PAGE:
Stroll through the narrow alleys of Lisbon is visiting a city of another time, where commercial space projects of our time appear between Windows of drying rope and flowerpots here and there.

Founded in the Muslim period, the popular districts of Alfama and Mouraria keep the structure of its labyrinthine streets and its memory of the past.

The real charm of these neighborhoods is in its narrow streets connected to small squares from where staircases climbe the narrow streets and colourful alleys.

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Traditional stores, groceries, drugstores etc can still be found in these neighborhoods, they are the resistance against the hyper and supermarkets.

This streets are the privileged stage of the celebrations of Saint Anthony, the popular culture festival arising out of the city in June. Nevertheless these neighborhoods are increasingly animated throughout the remaining years, with the arrival of younger people to their homes and remodeled stores, restaurants and night spots of a more alternative nature.

Alfama

Like Mouraria, Alfama is one of the oldest districts of Lisbon, founded by the Arabs who gave the name "Al-hama" (the fountains). At every turn you will find alleys, squares and courtyards, some of them very beautiful as "Calçadinha de Santo Estêvão" and also the oldest fountain in town, such as Chafariz Real and Chafariz de Dentro.

These narrow and disordered streets of Alfama  were not made for the enjoyment of visitors or to make courageous drivers despair, but rather to better defend and ventilate their homes.

Its more and more commum to see these beautiful streets populated with young people that by mixing the modern with the traditional  they give a new life to the neighborhood. look for Portas do Sol in you would like to be a meal in a cool portuguese restaurant, or for just a simple coffe with a view.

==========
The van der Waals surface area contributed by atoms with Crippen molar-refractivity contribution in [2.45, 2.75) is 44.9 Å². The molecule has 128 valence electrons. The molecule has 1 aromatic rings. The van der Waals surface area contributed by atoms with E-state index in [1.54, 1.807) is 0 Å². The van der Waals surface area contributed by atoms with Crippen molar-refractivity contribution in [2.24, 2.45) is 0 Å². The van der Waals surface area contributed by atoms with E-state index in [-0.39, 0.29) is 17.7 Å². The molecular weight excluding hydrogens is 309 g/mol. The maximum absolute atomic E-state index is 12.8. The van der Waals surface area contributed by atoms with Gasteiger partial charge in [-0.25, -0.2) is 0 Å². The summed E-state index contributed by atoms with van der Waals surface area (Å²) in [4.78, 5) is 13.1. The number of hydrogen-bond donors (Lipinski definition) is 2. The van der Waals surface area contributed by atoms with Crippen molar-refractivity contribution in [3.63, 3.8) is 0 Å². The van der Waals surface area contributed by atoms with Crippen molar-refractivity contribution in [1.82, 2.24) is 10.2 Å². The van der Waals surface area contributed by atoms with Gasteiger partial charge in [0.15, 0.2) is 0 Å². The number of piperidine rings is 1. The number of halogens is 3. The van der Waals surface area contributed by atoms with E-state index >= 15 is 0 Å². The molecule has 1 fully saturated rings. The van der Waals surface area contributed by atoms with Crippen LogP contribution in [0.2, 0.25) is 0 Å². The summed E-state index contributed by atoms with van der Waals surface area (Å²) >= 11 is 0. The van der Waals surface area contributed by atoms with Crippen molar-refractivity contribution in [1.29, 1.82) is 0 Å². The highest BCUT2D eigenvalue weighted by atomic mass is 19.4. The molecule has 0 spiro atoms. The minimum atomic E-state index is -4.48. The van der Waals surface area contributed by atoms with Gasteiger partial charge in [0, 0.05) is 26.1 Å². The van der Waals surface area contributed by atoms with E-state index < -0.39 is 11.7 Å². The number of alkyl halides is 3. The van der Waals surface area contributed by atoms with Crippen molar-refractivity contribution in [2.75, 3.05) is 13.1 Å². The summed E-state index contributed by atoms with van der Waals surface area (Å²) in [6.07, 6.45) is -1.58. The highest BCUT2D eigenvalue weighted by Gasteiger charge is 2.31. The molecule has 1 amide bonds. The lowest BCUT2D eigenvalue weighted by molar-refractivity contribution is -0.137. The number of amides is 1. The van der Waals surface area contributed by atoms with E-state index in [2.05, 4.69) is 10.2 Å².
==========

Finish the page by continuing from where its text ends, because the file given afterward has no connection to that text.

Mouraria (Moorish quarter)

Mouraria  is one of the most traditional neighborhoods of Lisbon. Its name was born after the conquest of Lisbon by D. Afonso Henriques, where the king confined all Muslims to this neighborhood.

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It was in these neighborhoods that originated the first productions of  Portuguese Mudejar art who later would open the way to the emergence of the Manueline style, as exemplified by the iconic Jeronimos Monastery in the suburb of Belém castle tower.

Mouraria has also been home to some of the most famous Portuguese fado singers. Maria Severa, the first fado singer and an icon ever since, was born in Capelão street. Fernando Mauricio, another of the great icons of Fado, and further up in the Lane  Lagares, Mariza  one of todays  geat singers grew up.

Mouraria is still full of contrasts. There is strong presence of the Portuguese culture in these streets  loaded with popular traditions that goes hand in hand with other cultural worlds from China, India, Pakistan, Nepal, ... and where the smells, noise and colors cross our senses.

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In recent years, Mouraria has been the subject of intensive restoration work of its buildings and streets, as a consequence of the higher demand for pituresque and charming homes in the heart of Lisbon.

One of the great attractions of Mouraria, in addition to wander through its beautiful streets are the Indian and Chinese restaurants, some of them illegal, but a great opportunity to taste some authentic cousine with flavours quite different from most traditional restaurants.

Graça

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A little further up, mingling with the upper part of the Alfama, you will reach Graça neighborhood, where you can still see some of the houses from the early industruial area of the 19 century.

The great attraction of this district is the viewpoint that offers spectacular views of the city, seized by terraces and good restaurants in the area. You can also go to the square of ossa Senhora da Graça. 

Source: Myguide.com adapted

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